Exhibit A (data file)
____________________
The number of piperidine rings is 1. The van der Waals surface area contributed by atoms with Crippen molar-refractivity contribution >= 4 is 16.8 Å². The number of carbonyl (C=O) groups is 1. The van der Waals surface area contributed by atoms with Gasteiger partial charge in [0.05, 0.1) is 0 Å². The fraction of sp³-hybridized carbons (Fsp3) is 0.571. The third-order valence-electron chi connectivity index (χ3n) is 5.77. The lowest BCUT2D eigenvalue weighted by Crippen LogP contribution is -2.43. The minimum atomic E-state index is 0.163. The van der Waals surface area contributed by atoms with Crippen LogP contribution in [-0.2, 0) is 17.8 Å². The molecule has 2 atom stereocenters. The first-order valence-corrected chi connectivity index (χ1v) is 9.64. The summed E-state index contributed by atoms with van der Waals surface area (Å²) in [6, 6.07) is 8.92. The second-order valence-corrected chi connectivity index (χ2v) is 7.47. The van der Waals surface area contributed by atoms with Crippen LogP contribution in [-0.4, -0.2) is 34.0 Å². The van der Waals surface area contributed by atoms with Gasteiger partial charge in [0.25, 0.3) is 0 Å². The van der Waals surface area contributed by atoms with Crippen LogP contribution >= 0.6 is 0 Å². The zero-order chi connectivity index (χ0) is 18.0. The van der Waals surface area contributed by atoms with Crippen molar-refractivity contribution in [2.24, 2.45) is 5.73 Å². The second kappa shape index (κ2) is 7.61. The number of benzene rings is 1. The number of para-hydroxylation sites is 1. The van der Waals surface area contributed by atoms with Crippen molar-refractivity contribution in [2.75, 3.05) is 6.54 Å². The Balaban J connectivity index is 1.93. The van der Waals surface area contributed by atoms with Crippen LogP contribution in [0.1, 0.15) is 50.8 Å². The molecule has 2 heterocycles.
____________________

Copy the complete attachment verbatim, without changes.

The number of piperidine rings is 1. The van der Waals surface area contributed by atoms with Crippen molar-refractivity contribution >= 4 is 16.8 Å². The number of carbonyl (C=O) groups is 1. The van der Waals surface area contributed by atoms with Gasteiger partial charge in [0.05, 0.1) is 0 Å². The fraction of sp³-hybridized carbons (Fsp3) is 0.571. The third-order valence-electron chi connectivity index (χ3n) is 5.77. The lowest BCUT2D eigenvalue weighted by Crippen LogP contribution is -2.43. The minimum atomic E-state index is 0.163. The van der Waals surface area contributed by atoms with Crippen LogP contribution in [-0.2, 0) is 17.8 Å². The molecule has 2 atom stereocenters. The first-order valence-corrected chi connectivity index (χ1v) is 9.64. The summed E-state index contributed by atoms with van der Waals surface area (Å²) in [6, 6.07) is 8.92. The second-order valence-corrected chi connectivity index (χ2v) is 7.47. The van der Waals surface area contributed by atoms with Crippen LogP contribution in [-0.4, -0.2) is 34.0 Å². The van der Waals surface area contributed by atoms with Gasteiger partial charge in [0.25, 0.3) is 0 Å². The van der Waals surface area contributed by atoms with Crippen LogP contribution >= 0.6 is 0 Å². The zero-order chi connectivity index (χ0) is 18.0. The van der Waals surface area contributed by atoms with Crippen molar-refractivity contribution in [2.24, 2.45) is 5.73 Å². The second kappa shape index (κ2) is 7.61. The number of benzene rings is 1. The number of para-hydroxylation sites is 1. The van der Waals surface area contributed by atoms with Crippen molar-refractivity contribution in [2.75, 3.05) is 6.54 Å². The Balaban J connectivity index is 1.93. The van der Waals surface area contributed by atoms with Crippen LogP contribution in [0.1, 0.15) is 50.8 Å². The molecule has 2 heterocycles.